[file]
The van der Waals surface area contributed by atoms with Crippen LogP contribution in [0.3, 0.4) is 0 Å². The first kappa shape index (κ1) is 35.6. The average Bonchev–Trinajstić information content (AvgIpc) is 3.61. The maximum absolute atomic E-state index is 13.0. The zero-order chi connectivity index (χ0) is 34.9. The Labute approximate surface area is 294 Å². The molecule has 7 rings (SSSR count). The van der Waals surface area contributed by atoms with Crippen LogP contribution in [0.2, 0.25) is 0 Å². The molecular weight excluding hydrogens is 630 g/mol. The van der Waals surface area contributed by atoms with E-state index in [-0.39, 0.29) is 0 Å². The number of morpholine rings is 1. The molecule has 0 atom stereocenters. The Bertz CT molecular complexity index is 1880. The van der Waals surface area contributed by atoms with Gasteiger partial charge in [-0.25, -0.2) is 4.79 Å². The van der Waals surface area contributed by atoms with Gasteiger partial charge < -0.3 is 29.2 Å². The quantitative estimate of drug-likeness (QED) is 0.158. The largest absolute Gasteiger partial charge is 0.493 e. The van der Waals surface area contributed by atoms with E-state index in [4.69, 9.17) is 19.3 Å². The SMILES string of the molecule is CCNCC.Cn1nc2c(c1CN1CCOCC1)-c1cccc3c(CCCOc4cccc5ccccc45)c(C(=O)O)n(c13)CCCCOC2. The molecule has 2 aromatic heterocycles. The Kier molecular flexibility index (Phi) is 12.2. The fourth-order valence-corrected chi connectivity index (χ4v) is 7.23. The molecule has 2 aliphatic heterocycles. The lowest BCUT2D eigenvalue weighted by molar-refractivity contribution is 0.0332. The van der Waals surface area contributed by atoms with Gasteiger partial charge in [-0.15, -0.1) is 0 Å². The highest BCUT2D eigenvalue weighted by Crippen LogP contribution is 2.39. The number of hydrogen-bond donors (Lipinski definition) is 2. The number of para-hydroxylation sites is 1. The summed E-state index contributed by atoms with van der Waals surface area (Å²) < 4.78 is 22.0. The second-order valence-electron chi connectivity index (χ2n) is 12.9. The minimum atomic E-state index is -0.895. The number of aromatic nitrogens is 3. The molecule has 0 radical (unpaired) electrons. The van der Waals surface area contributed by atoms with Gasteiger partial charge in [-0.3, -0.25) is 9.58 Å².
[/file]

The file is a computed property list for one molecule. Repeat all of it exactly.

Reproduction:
The van der Waals surface area contributed by atoms with Crippen LogP contribution in [0.3, 0.4) is 0 Å². The first kappa shape index (κ1) is 35.6. The average Bonchev–Trinajstić information content (AvgIpc) is 3.61. The maximum absolute atomic E-state index is 13.0. The zero-order chi connectivity index (χ0) is 34.9. The Labute approximate surface area is 294 Å². The molecule has 7 rings (SSSR count). The van der Waals surface area contributed by atoms with Crippen LogP contribution in [0.2, 0.25) is 0 Å². The molecular weight excluding hydrogens is 630 g/mol. The van der Waals surface area contributed by atoms with E-state index in [-0.39, 0.29) is 0 Å². The number of morpholine rings is 1. The molecule has 0 atom stereocenters. The Bertz CT molecular complexity index is 1880. The van der Waals surface area contributed by atoms with Gasteiger partial charge in [-0.25, -0.2) is 4.79 Å². The van der Waals surface area contributed by atoms with Gasteiger partial charge < -0.3 is 29.2 Å². The quantitative estimate of drug-likeness (QED) is 0.158. The largest absolute Gasteiger partial charge is 0.493 e. The van der Waals surface area contributed by atoms with E-state index in [4.69, 9.17) is 19.3 Å². The SMILES string of the molecule is CCNCC.Cn1nc2c(c1CN1CCOCC1)-c1cccc3c(CCCOc4cccc5ccccc45)c(C(=O)O)n(c13)CCCCOC2. The molecule has 2 aromatic heterocycles. The Kier molecular flexibility index (Phi) is 12.2. The fourth-order valence-corrected chi connectivity index (χ4v) is 7.23. The molecule has 2 aliphatic heterocycles. The lowest BCUT2D eigenvalue weighted by molar-refractivity contribution is 0.0332. The van der Waals surface area contributed by atoms with Gasteiger partial charge in [-0.15, -0.1) is 0 Å². The highest BCUT2D eigenvalue weighted by Crippen LogP contribution is 2.39. The number of hydrogen-bond donors (Lipinski definition) is 2. The number of para-hydroxylation sites is 1. The summed E-state index contributed by atoms with van der Waals surface area (Å²) < 4.78 is 22.0. The second-order valence-electron chi connectivity index (χ2n) is 12.9. The minimum atomic E-state index is -0.895. The number of aromatic nitrogens is 3. The molecule has 0 radical (unpaired) electrons. The van der Waals surface area contributed by atoms with Gasteiger partial charge in [-0.3, -0.25) is 9.58 Å².